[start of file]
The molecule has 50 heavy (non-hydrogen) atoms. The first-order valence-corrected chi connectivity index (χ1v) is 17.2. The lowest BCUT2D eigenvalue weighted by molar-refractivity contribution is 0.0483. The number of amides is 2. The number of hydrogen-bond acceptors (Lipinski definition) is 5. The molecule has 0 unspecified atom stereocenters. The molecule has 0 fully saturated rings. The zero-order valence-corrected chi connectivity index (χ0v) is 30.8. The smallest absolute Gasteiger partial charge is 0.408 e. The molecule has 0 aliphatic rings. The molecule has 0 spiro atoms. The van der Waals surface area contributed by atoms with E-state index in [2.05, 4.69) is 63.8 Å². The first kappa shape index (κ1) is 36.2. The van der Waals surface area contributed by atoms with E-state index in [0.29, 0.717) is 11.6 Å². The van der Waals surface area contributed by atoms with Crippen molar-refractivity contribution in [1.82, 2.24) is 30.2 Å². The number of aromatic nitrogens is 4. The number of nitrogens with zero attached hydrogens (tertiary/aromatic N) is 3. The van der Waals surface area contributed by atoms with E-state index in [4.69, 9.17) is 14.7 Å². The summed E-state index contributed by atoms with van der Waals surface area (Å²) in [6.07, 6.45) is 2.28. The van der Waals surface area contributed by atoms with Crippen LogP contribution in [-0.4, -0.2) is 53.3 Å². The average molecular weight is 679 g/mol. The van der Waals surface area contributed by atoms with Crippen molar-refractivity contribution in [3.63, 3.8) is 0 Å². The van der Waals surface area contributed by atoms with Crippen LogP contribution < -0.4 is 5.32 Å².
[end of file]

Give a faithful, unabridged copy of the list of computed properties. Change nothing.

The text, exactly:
The molecule has 50 heavy (non-hydrogen) atoms. The first-order valence-corrected chi connectivity index (χ1v) is 17.2. The lowest BCUT2D eigenvalue weighted by molar-refractivity contribution is 0.0483. The number of amides is 2. The number of hydrogen-bond acceptors (Lipinski definition) is 5. The molecule has 0 unspecified atom stereocenters. The molecule has 0 fully saturated rings. The zero-order valence-corrected chi connectivity index (χ0v) is 30.8. The smallest absolute Gasteiger partial charge is 0.408 e. The molecule has 0 aliphatic rings. The molecule has 0 spiro atoms. The van der Waals surface area contributed by atoms with E-state index in [2.05, 4.69) is 63.8 Å². The first kappa shape index (κ1) is 36.2. The van der Waals surface area contributed by atoms with E-state index in [0.29, 0.717) is 11.6 Å². The van der Waals surface area contributed by atoms with Crippen molar-refractivity contribution in [1.82, 2.24) is 30.2 Å². The number of aromatic nitrogens is 4. The number of nitrogens with zero attached hydrogens (tertiary/aromatic N) is 3. The van der Waals surface area contributed by atoms with E-state index in [4.69, 9.17) is 14.7 Å². The summed E-state index contributed by atoms with van der Waals surface area (Å²) in [6.07, 6.45) is 2.28. The van der Waals surface area contributed by atoms with Crippen LogP contribution in [-0.4, -0.2) is 53.3 Å². The average molecular weight is 679 g/mol. The van der Waals surface area contributed by atoms with Crippen molar-refractivity contribution in [3.63, 3.8) is 0 Å². The van der Waals surface area contributed by atoms with Crippen LogP contribution < -0.4 is 5.32 Å².